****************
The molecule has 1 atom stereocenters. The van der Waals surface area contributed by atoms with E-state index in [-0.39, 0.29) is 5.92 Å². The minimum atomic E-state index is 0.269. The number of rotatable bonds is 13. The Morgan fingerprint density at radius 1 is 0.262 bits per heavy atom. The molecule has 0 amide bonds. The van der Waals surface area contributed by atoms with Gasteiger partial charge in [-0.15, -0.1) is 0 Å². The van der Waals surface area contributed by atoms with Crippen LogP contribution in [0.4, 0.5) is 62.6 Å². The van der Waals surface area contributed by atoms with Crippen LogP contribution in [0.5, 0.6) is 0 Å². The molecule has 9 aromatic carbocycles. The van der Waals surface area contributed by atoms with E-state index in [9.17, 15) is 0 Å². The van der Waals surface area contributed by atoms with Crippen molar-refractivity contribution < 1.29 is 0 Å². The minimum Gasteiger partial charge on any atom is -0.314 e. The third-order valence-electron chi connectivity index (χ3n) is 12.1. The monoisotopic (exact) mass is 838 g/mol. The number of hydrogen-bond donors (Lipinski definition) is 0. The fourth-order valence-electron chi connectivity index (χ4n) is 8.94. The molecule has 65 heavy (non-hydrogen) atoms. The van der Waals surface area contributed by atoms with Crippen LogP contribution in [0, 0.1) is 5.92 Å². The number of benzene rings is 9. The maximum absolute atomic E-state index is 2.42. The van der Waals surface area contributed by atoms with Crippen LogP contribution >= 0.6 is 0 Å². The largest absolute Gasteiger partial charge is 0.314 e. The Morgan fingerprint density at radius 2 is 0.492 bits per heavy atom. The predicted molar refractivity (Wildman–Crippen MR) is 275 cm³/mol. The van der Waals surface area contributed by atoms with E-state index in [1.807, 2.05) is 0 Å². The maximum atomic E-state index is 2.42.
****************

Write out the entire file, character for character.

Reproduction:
The molecule has 1 atom stereocenters. The van der Waals surface area contributed by atoms with E-state index in [-0.39, 0.29) is 5.92 Å². The minimum atomic E-state index is 0.269. The number of rotatable bonds is 13. The Morgan fingerprint density at radius 1 is 0.262 bits per heavy atom. The molecule has 0 amide bonds. The van der Waals surface area contributed by atoms with Gasteiger partial charge in [-0.15, -0.1) is 0 Å². The van der Waals surface area contributed by atoms with Crippen LogP contribution in [0.4, 0.5) is 62.6 Å². The van der Waals surface area contributed by atoms with Crippen LogP contribution in [0.5, 0.6) is 0 Å². The molecule has 9 aromatic carbocycles. The van der Waals surface area contributed by atoms with E-state index in [9.17, 15) is 0 Å². The van der Waals surface area contributed by atoms with Crippen molar-refractivity contribution < 1.29 is 0 Å². The minimum Gasteiger partial charge on any atom is -0.314 e. The third-order valence-electron chi connectivity index (χ3n) is 12.1. The monoisotopic (exact) mass is 838 g/mol. The number of hydrogen-bond donors (Lipinski definition) is 0. The fourth-order valence-electron chi connectivity index (χ4n) is 8.94. The molecule has 65 heavy (non-hydrogen) atoms. The van der Waals surface area contributed by atoms with Crippen LogP contribution in [0, 0.1) is 5.92 Å². The number of benzene rings is 9. The maximum absolute atomic E-state index is 2.42. The van der Waals surface area contributed by atoms with Crippen LogP contribution >= 0.6 is 0 Å². The largest absolute Gasteiger partial charge is 0.314 e. The Morgan fingerprint density at radius 2 is 0.492 bits per heavy atom. The predicted molar refractivity (Wildman–Crippen MR) is 275 cm³/mol. The van der Waals surface area contributed by atoms with E-state index in [1.807, 2.05) is 0 Å². The maximum atomic E-state index is 2.42.